Saturday, September 27, 2008

NDepend, or a Young .NET Programmer's Illustrated Primer


I have said before that I have no axe to grind against Microsoft, and I stand by that.  They set out long ago to have a computer on every desktop and Microsoft software running on every computer.  They have gone a long way towards achieving that goal, and in the process they have brought value to more people than I can count.  Since their inception they have produced operating systems, languages, and development tools that have allowed people without computer science backgrounds to learn how to program computers to do actual stuff. 

Now, granted, Microsoft has promoted development techniques that are much more in line with their own marketing plans than with sound design principles.  But I cannot think of a time during Microsoft's existence when information about sound design principles was unavailable, or when Microsoft has ever actively sought to squelch that information.  And I'm old.

I guess my point is this: Microsoft has produced some really nice tools, and it's up to me as a developer to use those tools wisely.  But it's also up to me to find other tools and techniques that help me to be more effective as a developer.  I feel a constant call to improve myself as a developer.  I also feel a call to watch old Twilight Zone episodes on YouTube.  But that first call is still there, and I respond to it too.  I certainly benefit from my efforts to learn and grow, and my team benefits from my efforts as well.  And ultimately, so does my company.

Many companies I have worked for have thought of their developers as commodities, particularly those who use Microsoft technologies.  Approaching hiring, training, and project management practices from a commodity perspective has lead to commodity behavior in many developers: one MCP is as good as another; it Microsoft didn't invent it, it can't be good; we're all "human resources" rather than "personnel". 

If you're in this situation, I have good news for you: you can take the red pill.  You don't have to wait for your employer to educate you about your chosen profession.  You can take the grass by the roots and educate yourself.  There are tons of resources out there for you.  One of those resources is a great little tool called NDepend.


A Real-World Example

The purpose of NDepend is to give you views into the actual structure of your software, regardless of how you intended to design it, that you would otherwise be unaware of.  By blindly following the herd rather than thinking about long term design consequences, we often end up with some silly, expensive situations.  NDepend can help us pinpoint the details of those situations so that we can address them.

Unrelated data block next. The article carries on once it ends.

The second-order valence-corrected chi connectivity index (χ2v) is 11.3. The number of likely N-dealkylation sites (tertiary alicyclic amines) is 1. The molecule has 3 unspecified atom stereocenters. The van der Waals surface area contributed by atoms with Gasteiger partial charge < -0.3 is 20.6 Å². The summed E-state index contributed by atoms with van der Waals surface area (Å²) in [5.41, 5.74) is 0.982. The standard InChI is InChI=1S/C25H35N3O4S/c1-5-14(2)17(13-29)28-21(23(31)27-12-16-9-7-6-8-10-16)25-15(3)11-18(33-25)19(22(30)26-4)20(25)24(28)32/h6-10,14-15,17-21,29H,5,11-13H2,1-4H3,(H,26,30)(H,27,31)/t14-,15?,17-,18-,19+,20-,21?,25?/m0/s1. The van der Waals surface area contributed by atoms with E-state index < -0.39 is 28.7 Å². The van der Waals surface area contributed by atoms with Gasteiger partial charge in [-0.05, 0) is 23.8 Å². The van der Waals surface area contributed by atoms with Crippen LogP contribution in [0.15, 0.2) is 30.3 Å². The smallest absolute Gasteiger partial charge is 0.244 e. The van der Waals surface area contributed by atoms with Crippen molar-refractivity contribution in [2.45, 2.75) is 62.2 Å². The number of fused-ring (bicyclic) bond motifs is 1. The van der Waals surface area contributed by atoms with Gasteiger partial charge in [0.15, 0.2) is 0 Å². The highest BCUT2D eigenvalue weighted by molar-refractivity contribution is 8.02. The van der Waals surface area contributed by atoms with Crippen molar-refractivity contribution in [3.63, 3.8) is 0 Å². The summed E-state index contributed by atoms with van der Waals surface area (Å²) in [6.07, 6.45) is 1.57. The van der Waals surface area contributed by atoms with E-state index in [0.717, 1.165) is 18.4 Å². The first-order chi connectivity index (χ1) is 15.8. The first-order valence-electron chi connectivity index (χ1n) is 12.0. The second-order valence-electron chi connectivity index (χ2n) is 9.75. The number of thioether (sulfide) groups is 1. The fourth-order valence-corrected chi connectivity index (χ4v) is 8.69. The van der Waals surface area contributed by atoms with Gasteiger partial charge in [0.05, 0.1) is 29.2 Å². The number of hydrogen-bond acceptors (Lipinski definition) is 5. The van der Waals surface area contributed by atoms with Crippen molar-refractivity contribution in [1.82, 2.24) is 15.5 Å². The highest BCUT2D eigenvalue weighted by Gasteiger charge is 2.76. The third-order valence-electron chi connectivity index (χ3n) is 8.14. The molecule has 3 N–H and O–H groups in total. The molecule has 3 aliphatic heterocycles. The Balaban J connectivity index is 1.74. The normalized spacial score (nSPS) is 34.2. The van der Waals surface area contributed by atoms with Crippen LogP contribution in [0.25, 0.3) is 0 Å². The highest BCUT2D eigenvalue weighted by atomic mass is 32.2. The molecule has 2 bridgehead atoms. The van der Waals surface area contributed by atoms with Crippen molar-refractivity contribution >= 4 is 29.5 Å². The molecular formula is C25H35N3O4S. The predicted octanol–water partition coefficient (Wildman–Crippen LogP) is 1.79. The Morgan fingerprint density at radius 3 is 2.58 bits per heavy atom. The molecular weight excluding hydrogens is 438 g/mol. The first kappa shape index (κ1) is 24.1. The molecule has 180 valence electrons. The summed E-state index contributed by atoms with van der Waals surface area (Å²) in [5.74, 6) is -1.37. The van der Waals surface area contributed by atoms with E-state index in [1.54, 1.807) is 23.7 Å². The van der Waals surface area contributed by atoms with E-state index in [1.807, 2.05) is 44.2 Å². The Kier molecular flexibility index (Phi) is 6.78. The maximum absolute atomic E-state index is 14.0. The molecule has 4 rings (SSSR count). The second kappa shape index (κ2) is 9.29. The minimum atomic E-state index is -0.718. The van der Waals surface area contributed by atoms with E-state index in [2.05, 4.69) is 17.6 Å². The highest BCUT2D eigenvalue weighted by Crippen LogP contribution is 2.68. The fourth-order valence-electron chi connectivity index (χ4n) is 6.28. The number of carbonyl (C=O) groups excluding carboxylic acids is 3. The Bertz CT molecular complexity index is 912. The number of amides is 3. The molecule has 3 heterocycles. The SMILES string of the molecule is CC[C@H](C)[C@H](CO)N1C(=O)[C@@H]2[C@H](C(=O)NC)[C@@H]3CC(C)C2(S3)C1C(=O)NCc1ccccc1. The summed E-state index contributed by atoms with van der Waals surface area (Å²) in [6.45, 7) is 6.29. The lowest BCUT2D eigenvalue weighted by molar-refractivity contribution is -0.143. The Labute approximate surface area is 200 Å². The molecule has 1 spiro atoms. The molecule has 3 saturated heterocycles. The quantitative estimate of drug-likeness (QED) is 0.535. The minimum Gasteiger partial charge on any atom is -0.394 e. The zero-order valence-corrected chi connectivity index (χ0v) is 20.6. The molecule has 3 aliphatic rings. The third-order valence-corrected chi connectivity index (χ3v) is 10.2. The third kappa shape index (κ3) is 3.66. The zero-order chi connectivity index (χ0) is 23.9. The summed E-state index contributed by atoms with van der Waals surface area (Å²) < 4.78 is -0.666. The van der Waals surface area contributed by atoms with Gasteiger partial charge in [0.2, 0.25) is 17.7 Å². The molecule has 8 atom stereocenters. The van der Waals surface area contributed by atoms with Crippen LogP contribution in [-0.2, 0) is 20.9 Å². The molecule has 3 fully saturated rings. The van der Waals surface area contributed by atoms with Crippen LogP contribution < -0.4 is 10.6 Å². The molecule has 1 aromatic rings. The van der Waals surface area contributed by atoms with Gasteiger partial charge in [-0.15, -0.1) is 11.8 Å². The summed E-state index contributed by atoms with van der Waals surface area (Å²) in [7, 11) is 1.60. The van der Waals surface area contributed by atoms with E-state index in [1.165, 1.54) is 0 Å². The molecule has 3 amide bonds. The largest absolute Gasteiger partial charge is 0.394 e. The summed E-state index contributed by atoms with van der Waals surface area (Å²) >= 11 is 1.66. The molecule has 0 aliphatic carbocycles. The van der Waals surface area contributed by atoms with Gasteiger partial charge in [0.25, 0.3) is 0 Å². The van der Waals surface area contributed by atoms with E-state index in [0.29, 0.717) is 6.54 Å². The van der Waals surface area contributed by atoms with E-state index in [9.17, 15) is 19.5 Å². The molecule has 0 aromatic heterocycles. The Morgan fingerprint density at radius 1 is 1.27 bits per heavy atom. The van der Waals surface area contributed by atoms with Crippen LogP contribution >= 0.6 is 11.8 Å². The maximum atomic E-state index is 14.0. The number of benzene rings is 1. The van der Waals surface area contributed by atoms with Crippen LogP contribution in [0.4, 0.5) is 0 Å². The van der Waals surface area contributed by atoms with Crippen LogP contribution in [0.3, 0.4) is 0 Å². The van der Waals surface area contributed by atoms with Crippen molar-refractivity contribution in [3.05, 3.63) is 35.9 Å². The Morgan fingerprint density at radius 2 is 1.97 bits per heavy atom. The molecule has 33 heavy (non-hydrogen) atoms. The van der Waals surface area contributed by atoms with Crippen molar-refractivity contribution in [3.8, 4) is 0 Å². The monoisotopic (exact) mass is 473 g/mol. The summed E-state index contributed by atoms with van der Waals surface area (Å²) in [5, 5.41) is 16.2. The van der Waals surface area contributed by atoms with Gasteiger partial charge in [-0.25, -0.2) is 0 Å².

A while back Chad Myers posted about the hazards of having WAAAAAAYYYYYY too many projects in a single solution file. I have wanted to write a post on NDepend for a while now.  Others have already written better overviews than I could produce.  And the NDepend tool itself ships with a whole host of how-to's in its documentation.  Instead, I want to write about how we use NDepend at my office to address problems like those Chad describes, and that will probably take more than one post.

At my office we definitely suffer from the malady Chad describes.  Our problem started innocently enough: years ago, we thought that we should package our API so granularly that we could deploy different pieces of it in an easy and atomic way.  Well, it has proven not to be easy, but it is certainly atomic.  And not in the good way.  As we have added to our codebase over the years, we kept following the idea of many granular assemblies, but we somehow lost sight of the goal of easy deployment, and we ignored our need for maintainability.  We now have a single solution file for assemblies meant to be shared among multiple applications that has nearly 150 projects in it.  NEARLY 150!!!  How do you even start to address a situation like that?  Step 1 is admitting you have a problem.  So first, we'll consolidate our assemblies, and manage our code with namespaces and project folders.  But that's the subject of another post.

Step 2 is finding dead code and eliminating it, and that's the subject of this post.  My problem here is that I'm under an NDA, so I can't show you details of the real situation, although I would love to.  Instead here's a very trivial example to illuminate a couple of concepts: download.  At work, I've got a (HUGE!) set of shared assemblies, and a couple of apps that consume those assemblies.  So my example contains code meant to represent a situation like that: the CouplingExample assembly is the stand-in for the shared assemblies, and the CouplingExample.ConsoleApplication and CouplingExample.UnitTests assemblies represent the apps that depend on our shared assemblies.